We get it—there’s something exciting about opening that first case of Girl Scout Cookies. However, before your girls take part in all the cookie program fun, it’s important they have a clear plan and purpose for their product program activities. As a volunteer, you have the opportunity to facilitate girl-led financial planning, which may include the following steps for the girls:
Remember: It’s great for girls to have opportunities like the Girl Scout Cookie Program to earn funds that help them fulfill their goals. As a volunteer, try to help girls balance the money earning they do with opportunities to enjoy other activities that have less emphasis on earning and spending money. Take Action projects, for example, may not always require girls to spend a lot of money!
Financial Management and Product Program Abilities by Grade Level
As with other Girl Scout activities, girls build their financial and sales savvy as they get older. Every girl will be different, but here you’ll find some examples of the abilities and opportunities for progression of girls at each grade level.
Local sponsors can help councils power innovative programs for Girl Scouts. Community organizations, businesses, religious organizations, and individuals may be sponsors and may provide group meeting places, volunteer their time, offer in-kind donations, provide activity materials, or loan equipment. Encourage your girls to celebrate a sponsor’s contribution to the troop by sending thank-you cards, inviting the sponsor to a meeting or ceremony, or working together on a Take Action project.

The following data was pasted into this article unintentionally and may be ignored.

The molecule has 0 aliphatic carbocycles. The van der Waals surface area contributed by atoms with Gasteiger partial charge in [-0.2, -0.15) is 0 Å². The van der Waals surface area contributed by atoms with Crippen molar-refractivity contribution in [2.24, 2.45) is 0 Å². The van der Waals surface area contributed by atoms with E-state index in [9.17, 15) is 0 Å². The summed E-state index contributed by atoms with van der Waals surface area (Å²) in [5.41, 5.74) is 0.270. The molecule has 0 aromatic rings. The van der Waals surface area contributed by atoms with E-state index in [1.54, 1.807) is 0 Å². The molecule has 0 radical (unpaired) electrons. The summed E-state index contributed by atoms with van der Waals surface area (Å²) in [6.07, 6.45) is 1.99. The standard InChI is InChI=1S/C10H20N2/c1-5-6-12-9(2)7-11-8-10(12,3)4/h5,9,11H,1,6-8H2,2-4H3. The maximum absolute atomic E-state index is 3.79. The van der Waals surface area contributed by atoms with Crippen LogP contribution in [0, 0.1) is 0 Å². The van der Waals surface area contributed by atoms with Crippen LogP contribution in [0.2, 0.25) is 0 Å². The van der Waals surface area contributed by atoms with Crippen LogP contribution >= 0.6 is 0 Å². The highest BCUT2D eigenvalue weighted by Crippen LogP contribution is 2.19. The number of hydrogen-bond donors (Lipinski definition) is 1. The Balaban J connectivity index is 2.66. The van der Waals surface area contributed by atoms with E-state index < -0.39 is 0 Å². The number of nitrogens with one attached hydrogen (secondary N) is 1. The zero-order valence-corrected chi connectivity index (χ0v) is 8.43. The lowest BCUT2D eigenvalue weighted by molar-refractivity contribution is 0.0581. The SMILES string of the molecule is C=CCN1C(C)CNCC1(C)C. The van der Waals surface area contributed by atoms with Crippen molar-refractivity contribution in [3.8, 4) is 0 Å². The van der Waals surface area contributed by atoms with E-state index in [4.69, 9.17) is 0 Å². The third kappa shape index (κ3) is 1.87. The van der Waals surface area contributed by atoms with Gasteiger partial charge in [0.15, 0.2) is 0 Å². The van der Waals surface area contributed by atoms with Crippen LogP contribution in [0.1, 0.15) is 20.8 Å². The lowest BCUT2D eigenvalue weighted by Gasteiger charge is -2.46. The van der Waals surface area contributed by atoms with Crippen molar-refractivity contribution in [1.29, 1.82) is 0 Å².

For information on working with a sponsor, consult your council, which can give you guidance on the availability of sponsors, recruiting guidelines, and any council policies or practices that must be followed. Your council may already have relationships with certain organizations or may know of some reasons not to collaborate with certain organizations.
When collaborating with any other organization, keep these additional guidelines in mind:
Avoid fundraising for other organizations. Girl Scouts are not allowed to solicit money on behalf of another organization when identifying themselves as Girl Scouts by wearing a uniform, a sash or vest, official pins, and so on. This includes participating in a walkathon or telethon while in uniform. However, you and your group can support another organization through Take Action projects. Girl Scouts as individuals are able to participate in whatever events they choose as long as they are not wearing anything that officially identifies them as Girl Scouts.
Steer clear of political fundraisers. When in an official Girl Scout capacity or in any way identifying yourselves as Girl Scouts, your group may not participate, directly or indirectly, in any political campaign or work on behalf of or in opposition to a candidate for public office. Letter-writing campaigns are not allowed, nor is participating in a political rally, circulating a petition, or carrying a political banner.